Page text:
These include financial assistance, loan programs, logistics support and market linkages and support.

It added that the government would likewise provide transportation in delivering rice from traders to retailers to reduce logistical costs.

Market linkages will also be established to link local farmers with supermarket chains and other retailers and promote bulk buying or advance purchase of supermarkets, restaurants, hotels, resorts and other commercial establishments.

Not enough

For farmers’ group Samahang Industriya ng Agrikultura (SINAG) chairman Rosendo So, the P15,000 assistance to rice retailers affected by EO 39 is not enough, saying vendors shoulder loss of at least P500 per sack because of the price ceiling.

“Our appeal is that the subsidy should be increased so that retailers will not suffer big losses,” So said in a radio interview yesterday, noting a retailer sells at least 30 bags daily and that these rice stocks are bought at higher prices.

“The P15,000 is too little if a retailer loses P500 per sack,” So said.

The SINAG official mentioned that Northern Luzon millers started to deliver P43 per kilo of rice to retailers last Tuesday.

He added that the farmgate price of palay ranged between P23 and P25 per kilo.

The rice price ceiling should be lifted after one month as the peak of the palay harvest is expected next month, according to So.?“Based on our projection, by Oct. 15, or one month and 10 days, the farmgate price of palay will reach P22 and P23 (per kilo). The retail prices of rice are expected to go down to P43, P44 per kilo,” he said.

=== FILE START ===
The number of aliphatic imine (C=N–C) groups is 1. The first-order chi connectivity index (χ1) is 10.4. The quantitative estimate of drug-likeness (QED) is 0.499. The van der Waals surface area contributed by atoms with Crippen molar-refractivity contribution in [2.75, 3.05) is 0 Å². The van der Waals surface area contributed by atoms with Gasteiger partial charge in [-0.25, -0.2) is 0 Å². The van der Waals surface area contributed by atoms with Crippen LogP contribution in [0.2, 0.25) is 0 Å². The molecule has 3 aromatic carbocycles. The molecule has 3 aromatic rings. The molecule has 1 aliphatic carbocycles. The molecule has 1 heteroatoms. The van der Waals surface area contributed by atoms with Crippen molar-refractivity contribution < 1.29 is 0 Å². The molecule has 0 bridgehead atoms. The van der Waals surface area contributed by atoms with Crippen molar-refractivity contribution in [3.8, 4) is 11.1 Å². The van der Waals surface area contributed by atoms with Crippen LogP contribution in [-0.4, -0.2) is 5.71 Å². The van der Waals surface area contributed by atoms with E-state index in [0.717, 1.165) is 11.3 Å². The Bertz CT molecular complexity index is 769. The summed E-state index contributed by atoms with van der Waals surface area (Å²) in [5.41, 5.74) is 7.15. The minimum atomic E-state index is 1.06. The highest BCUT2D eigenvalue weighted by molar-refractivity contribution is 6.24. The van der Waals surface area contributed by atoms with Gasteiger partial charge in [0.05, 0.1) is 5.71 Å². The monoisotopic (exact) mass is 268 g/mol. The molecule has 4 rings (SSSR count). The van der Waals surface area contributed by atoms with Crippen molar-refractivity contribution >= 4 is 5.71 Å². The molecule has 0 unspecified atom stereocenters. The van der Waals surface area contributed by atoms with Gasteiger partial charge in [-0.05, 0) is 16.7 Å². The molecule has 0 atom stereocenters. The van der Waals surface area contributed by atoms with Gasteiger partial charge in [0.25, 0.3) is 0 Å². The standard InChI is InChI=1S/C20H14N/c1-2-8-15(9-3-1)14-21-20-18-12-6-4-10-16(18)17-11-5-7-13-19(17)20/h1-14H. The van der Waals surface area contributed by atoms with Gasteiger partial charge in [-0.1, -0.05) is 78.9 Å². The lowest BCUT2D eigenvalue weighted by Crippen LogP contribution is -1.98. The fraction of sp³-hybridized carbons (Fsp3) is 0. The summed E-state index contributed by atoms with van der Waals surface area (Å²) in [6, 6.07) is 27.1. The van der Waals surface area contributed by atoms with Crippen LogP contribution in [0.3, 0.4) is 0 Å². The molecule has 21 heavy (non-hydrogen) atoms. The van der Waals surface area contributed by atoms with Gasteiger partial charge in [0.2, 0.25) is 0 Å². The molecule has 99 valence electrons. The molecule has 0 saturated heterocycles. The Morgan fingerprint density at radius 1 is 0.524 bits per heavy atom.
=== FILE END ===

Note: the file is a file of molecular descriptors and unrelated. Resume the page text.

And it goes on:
He added that farmers could earn P50,000 per hectare if the farmgate price of palay will remain at P22 and P23 per kilo, which “net income is higher compared to the P35,000 to P40,000 (income) of farmers during the last harvest.”


Rice retailers’ group Grains Retailers Confederation of the Philippines (GRECON) vowed compliance with EO 39, but stressed that it should be temporary.

In a radio interview yesterday, GRECON national president James Magbanua disclosed that he would meet with his group’s regional leaders to explain the current situation.

“The national government assured assistance to our retailers, so negative reaction was lessened. I have yet to talk to all. I have a meeting on Thursday in Luzon area, the presidents of different regions, to explain to them,” he said.

He added that GRECON has more than 65,000 member-retailers nationwide.

While retailers were surprised by the EO issued by President Marcos, they will obey the decision as responsible citizens, according to Magbanua.